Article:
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Large deletion in 6q associated to A20 haploinsufficiency and thoracoabdominal heterotaxy
  1. Sébastien Viel1,2,3,4,5,6,
  2. Elodie Cheyssac7,
  3. Rémi Pescarmona1,2,3,4,5,6,
  4. Laurie Besson1,2,3,4,5,
  5. Marianne Till8,
  6. Loïc Viremouneix9,
  7. Isabelle Touitou10,
  8. Guillaume Sarrabay10,
  9. Thierry Walzer1,2,3,4,5,
  10. Alexandre Belot1,2,7,3,4,5
  1. 1 CIRI, Centre International de Recherche en Infectiologie - International Center for Infectiology Research, Lyon, France
  2. 2 U1111, Inserm, Lyon, France
  3. 3 Ecole Normale Supérieure de Lyon, Lyon, France
  4. 4 Université Lyon 1, Lyon, France
  5. 5 CNRS, UMR5308, Lyon, France
  6. 6 Laboratoire d’Immunologie, Centre Hospitalier Lyon Sud, Hospices Civils de Lyon, Lyon, France
  7. 7 Service de Néphrologie Rhumatologie Dermatologie Pédiatriques, Centre de référence RAISE, Hôpital Femme Mère Enfant, Hospices Civils de Lyon, Lyon, France
  8. 8 Service de Cytogénétique, Groupe Hospitalier Est, Hospices Civils de Lyon, Lyon, France
  9. 9 Service de Radiologie Pédiatrique, Hôpital Femme Mère Enfant, Hospices Civils de Lyon, Lyon, France
  10. 10 Cellules souches, plasticité cellulaire, médecine régénératrice et immunothérapies, INSERM, Université de Montpellier, Département de génétique médicale, maladies rares et médecine personnalisée, CHU Montpellier, Montpellier, France
  1. Correspondence to Dr Alexandre Belot, CIRI, Centre International de Recherche en Infectiologie - International Center for Infectiology Research, Lyon 69007, France; alexandre.belot{at}

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Mutations in the TNFAIP3 gene resulting in A20 haploinsufficiency (HA20) have been identified as a new cause of autoinflammation linked to uncontrolled nuclear factor kappa B (NF-κB) activation.1 A recent report published in the Annals of the Rheumatic Diseases highlighted the main clinical manifestations of the 16 patients who presented with recurrent oral, genital, gastrointestinal ulcerations and various inflammatory features (skin lesions, musculoskeletal disorders and recurrent fever) associated in some cases to autoimmunity mimicking a lupus.2 Some of the patients also experienced recurrent infections. TNFAIP3 anomalies included monoallelic nonsense and frameshift mutations.1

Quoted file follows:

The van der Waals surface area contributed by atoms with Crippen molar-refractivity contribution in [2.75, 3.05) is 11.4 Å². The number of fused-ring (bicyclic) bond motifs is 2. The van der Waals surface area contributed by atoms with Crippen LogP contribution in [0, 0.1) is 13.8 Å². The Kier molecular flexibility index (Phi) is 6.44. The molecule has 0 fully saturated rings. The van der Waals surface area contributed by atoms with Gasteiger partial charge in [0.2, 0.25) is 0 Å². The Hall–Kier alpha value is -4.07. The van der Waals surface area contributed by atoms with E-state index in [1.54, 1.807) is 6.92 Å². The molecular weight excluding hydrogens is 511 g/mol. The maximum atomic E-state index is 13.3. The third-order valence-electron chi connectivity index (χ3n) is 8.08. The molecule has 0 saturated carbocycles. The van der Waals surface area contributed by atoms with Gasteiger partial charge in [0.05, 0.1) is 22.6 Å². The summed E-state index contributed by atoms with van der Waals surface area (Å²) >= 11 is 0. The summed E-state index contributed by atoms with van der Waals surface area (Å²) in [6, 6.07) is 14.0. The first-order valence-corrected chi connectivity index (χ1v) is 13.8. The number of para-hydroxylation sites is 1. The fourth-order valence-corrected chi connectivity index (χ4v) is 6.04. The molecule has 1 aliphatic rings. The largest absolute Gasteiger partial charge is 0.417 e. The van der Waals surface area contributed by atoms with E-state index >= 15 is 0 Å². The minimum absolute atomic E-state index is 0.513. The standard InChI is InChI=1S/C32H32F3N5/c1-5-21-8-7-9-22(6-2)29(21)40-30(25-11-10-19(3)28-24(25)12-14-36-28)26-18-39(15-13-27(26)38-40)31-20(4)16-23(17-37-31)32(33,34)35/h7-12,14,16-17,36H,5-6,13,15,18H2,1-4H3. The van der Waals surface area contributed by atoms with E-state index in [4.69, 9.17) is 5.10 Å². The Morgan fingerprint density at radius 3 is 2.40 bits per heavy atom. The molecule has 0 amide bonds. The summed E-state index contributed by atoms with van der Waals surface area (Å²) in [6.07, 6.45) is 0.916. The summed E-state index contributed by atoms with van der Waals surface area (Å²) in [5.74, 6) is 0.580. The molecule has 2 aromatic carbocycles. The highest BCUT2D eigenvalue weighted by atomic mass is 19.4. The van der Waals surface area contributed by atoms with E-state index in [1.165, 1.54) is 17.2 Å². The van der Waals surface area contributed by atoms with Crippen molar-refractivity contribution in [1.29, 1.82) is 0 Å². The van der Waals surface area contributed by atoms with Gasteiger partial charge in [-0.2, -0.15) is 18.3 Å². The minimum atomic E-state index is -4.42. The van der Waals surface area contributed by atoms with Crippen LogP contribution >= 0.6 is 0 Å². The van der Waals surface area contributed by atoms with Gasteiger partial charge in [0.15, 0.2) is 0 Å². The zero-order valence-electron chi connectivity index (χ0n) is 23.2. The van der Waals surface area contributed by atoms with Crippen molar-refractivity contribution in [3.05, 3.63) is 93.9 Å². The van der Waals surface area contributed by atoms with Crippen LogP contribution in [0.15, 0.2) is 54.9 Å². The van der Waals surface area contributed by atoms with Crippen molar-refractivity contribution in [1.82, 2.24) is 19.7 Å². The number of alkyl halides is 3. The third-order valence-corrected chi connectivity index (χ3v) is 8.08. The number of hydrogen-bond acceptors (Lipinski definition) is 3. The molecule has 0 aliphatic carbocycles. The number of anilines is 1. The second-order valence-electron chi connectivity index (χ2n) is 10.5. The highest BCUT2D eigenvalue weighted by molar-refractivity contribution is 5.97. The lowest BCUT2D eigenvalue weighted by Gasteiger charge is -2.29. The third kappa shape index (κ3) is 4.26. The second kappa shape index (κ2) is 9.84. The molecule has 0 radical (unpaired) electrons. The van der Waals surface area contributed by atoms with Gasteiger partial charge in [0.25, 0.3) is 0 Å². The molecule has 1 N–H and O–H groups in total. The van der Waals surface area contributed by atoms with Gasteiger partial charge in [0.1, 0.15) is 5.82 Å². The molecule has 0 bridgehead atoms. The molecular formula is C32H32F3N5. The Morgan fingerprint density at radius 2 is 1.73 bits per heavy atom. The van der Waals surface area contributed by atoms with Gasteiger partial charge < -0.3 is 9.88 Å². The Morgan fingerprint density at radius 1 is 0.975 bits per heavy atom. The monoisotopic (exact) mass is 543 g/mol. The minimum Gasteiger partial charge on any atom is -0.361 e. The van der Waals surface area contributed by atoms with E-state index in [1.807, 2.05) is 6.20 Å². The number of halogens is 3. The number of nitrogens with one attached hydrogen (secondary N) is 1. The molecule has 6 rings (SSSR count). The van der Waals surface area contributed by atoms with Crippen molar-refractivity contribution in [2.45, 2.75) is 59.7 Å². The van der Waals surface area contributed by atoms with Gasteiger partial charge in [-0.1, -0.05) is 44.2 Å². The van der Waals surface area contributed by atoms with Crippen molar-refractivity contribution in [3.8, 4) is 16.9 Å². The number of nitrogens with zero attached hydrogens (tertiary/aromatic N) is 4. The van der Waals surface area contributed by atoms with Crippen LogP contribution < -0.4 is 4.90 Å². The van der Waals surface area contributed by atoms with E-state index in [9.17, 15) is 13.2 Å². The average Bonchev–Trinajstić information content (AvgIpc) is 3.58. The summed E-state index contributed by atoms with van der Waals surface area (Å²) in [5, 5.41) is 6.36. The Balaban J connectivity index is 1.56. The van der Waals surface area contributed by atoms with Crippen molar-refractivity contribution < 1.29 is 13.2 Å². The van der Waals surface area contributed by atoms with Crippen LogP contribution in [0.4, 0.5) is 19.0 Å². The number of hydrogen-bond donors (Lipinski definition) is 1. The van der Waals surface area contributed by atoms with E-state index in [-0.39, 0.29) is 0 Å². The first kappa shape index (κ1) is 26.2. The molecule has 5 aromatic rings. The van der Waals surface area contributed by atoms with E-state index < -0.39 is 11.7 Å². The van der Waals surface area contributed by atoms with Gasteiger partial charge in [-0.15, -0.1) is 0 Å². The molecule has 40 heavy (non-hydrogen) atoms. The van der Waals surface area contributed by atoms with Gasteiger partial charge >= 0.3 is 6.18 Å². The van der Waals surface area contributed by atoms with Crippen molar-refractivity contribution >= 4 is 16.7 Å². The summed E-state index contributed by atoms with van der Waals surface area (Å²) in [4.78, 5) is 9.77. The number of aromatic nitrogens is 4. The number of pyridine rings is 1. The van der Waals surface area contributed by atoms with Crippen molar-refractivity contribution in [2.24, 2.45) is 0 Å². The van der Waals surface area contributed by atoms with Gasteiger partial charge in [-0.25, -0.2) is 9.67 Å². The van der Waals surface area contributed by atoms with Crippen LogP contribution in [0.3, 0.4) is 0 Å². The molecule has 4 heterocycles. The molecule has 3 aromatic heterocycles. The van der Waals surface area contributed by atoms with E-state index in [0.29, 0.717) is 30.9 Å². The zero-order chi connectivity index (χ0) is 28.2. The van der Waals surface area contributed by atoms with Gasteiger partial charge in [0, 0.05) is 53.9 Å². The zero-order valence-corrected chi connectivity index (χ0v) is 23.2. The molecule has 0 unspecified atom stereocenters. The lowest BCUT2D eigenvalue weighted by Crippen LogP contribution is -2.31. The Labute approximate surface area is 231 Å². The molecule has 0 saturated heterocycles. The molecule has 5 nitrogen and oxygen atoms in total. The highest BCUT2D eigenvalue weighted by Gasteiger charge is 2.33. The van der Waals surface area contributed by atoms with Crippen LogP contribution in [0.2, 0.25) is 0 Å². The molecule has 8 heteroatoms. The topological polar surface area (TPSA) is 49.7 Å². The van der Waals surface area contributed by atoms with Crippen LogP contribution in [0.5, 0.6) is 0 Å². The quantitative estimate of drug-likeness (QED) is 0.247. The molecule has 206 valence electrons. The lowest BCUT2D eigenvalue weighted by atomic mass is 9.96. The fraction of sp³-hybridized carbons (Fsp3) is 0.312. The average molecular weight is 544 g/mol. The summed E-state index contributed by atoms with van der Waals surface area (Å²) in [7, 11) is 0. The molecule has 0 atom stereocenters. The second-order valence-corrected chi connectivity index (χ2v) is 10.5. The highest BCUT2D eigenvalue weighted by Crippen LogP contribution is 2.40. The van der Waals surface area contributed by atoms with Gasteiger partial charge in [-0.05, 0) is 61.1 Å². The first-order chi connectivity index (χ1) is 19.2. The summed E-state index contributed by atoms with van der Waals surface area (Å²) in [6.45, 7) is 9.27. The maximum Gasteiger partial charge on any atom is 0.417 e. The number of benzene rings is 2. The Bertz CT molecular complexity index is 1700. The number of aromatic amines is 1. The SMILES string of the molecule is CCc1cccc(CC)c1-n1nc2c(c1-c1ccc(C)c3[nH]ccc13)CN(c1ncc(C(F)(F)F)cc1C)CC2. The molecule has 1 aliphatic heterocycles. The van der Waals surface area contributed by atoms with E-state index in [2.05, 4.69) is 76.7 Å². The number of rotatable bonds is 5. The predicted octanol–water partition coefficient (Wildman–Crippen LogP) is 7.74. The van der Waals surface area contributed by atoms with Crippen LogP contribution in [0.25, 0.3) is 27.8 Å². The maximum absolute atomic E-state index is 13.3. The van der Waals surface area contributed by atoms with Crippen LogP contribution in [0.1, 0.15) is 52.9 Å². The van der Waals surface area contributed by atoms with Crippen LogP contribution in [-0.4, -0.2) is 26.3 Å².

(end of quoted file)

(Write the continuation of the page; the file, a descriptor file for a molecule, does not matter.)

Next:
Here, we report that HA20 can be part of a more complex genetic syndrome. We describe the new case of a boy who presented with mild intellectual disability with normal MRI and dysmorphic features including short stature, large forehead, thin lips and visible muscles (figure 1A). Of note, he had a heterotaxis with …

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  • Handling editor Josef S Smolen

  • Contributors SV wrote and revised the manuscript. EC draw the pictures and panel. LB, RP performed the immunological experiments and analysis. MT, IT, GS performed the genetic experiments (CGH array and exome sequencing) and analysis. LV performed CT scan and annotated panel B. TW supervised immunological work and reviewed the manuscript. AB is in charge of the patient and supervised the work. All authors critically reviewed the manuscript.

  • Funding This study is funded by Agence Nationale de la Recherche (grant number: ANR LUMUGENE 2014).

  • Competing interests None declared.

  • Patient consent Obtained.

  • Ethics approval Medical Ethics Committee of Sud Est III, Lyon, France.

  • Provenance and peer review Not commissioned; externally peer reviewed.

  • Data sharing statement No additional data available (raw data for genetic studies could be provided).

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